Debugging .NET Core memory issues (on Linux) with dotnet dump

9 minute read

Hi all,

In my last few projects I’ve been spending a substantial portion of the time on Linux (more than I really care for TBH). This, together with a new found interest for debugging and .NET Core - after a long detour to Python land - led me to look into some of the new debugging tools for .NET Core.

I have a very simple console app that keeps accumulating memory in a static list, to create a high memory usage issue. I almost ventured to call it a leak, but technically it’s not a leak since we can still reclaim the memory by removing the Products from the list. Nevertheless, it does cause a high memory issue and could eventually lead to an OutOfMemoryException.

using System;
using System.Collections.Generic;

namespace simple_memory_leak
    public class Product{
        string name;
        int id;
        char[] details = new char[10000];

        public Product(int id, string name)
   = id;
   = name;

    class Program
        static List<Product> products = new List<Product>();
        static void Main(string[] args)
            string answer = "";
                for(int i = 0; i < 10000; i++){
                    products.Add(new Product(i, "product" + i));
                Console.WriteLine("Leak some more? Y/N");
                answer = Console.ReadLine().ToUpper();
            } while (answer == "Y");

On Windows, we could have used tools like the task manager, or procdump to gather memory dumps and then reviewed them in WindDbg, as we have done in numerous case studies in the past like: .NET Memory Leak Case Study: The Event Handlers That Made The Memory balloon or ASP.NET Memory Investigation.

Edit: Paulo Morgado informed me that ProcDump is available for Linux as well - You learn something new every day :) thanks Paulo

So how do we do this on Linux?

The dotnet debugging tools

Luckily for us, the .NET team has released a number of dotnet tools for cross platform debugging:

  • dotnet dump: Collects and Analyzes memory dumps from .NET core applications
  • dotnet counters: Collects or Monitors .NET performance counters
  • dotnet gcdump: Collects a snapshot of the .NET GC heaps - you can open this snapshot in Visual Studio to analyze the “leak”
  • dotnet trace: Collects profiling traces for a .NET Core process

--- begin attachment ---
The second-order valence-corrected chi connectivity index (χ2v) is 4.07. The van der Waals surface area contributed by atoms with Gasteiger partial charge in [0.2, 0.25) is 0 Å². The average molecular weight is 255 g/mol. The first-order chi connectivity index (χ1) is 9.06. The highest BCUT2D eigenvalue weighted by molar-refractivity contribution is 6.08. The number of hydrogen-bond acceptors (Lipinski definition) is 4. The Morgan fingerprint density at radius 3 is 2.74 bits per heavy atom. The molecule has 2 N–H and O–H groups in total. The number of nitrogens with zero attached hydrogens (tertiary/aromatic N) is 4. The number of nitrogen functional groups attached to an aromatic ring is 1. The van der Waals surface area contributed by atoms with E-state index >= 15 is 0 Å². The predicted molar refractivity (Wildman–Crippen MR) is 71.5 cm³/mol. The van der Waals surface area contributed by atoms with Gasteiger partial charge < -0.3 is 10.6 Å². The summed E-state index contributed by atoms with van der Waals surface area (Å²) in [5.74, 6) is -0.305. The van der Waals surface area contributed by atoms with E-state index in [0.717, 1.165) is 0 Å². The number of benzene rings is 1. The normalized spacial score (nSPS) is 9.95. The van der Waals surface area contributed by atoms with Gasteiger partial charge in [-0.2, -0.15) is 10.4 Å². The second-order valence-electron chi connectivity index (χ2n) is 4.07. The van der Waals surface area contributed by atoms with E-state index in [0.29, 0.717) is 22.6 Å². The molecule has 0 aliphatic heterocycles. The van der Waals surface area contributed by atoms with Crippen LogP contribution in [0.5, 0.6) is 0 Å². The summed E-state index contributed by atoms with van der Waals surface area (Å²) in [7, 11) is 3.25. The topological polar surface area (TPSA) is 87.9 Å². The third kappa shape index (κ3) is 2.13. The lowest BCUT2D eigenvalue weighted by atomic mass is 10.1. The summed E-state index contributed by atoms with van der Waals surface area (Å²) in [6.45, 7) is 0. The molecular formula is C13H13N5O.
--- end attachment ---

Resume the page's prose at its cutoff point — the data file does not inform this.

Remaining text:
• dotnet symbol: Downloads .NET core symbols - useful when you debug a memory dump from another machine (in WinDbg or other native debuggers)
  • dotnet sos: Installs the latest version of sos.dll for .NET Core debugging

Many of these are useful when troubleshooting memory leaks, (in particular dotnet gcdump would have been a good choice here, but I will leave that for another post, and focus today on dotnet counters and dotnet dump).

dotnet counters

dotnet counters helps you either monitor or collect .NET core performance counters, or ASP.NET core performance counters like the size of the GC heap (where all your .NET objects are stored), or the number of garbage collections, assemblies loaded, ASP.NET requests etc.

Some useful commands here are:

  • dotnet counters ps - list all the .NET Core processes we can monitor, so we can get the Process ID
  • dotnet counters monitor -p [Process ID] --refresh-interval 1 - displays all the counters and updates every second
  • dotnet counters monitor --counters Microsoft.AspNetCore.Hosting - monitors the ASP.NET Core counters

Note: Most of the commands have the ps switch that lets you list the processes that can be monitored

dotnet dump

dotnet dump collects a memory dump similar to the dumps you collect with ProcDump or DebugDiag or any other debugging tool.

If you use it on Windows to collect memory dumps you can review the dumps in WindDbg or DebugDiag or any dump debugging tool.

You can also review these dumps (both from Windows and Linux) in Visual Studio - I will write a more modern post on how this works nowadays, but you can see a walkthrough of this in one of my old posts Debugging .NET 4.0 dumps in Visual Studio 2010 as the concepts are still very similar.

However, the really neat thing is that you can also debug these dumps with dotnet dump analyze [dumpfile] both on Linux and Windows.

Once you are in the tool, it can feel a bit daunting if you’ve never used it before, but typing the command help will list all the commands you can use. The commands are extremely similar to the sos commands you use in WinDbg (except you don’t have to start the commands with ! since it is not an extension here). So if you look through any of the case studies on this blog you can most likely replicate it in dotnet dump.

Debugging in action

Here you can see the tools in action on Ubuntu 20.04 running in WSL2 on Windows.

Note: This recording is not a video but an asciinema capture, so you can stop the recording and select text at any point. I noticed that the recording unfortunately is a little too wide - so if you can’t see the counters they grow by 200 MB each round - you can also see the recording in full view here

  1. Reproduce the problem by running the application (every loop adds some more products to the static list)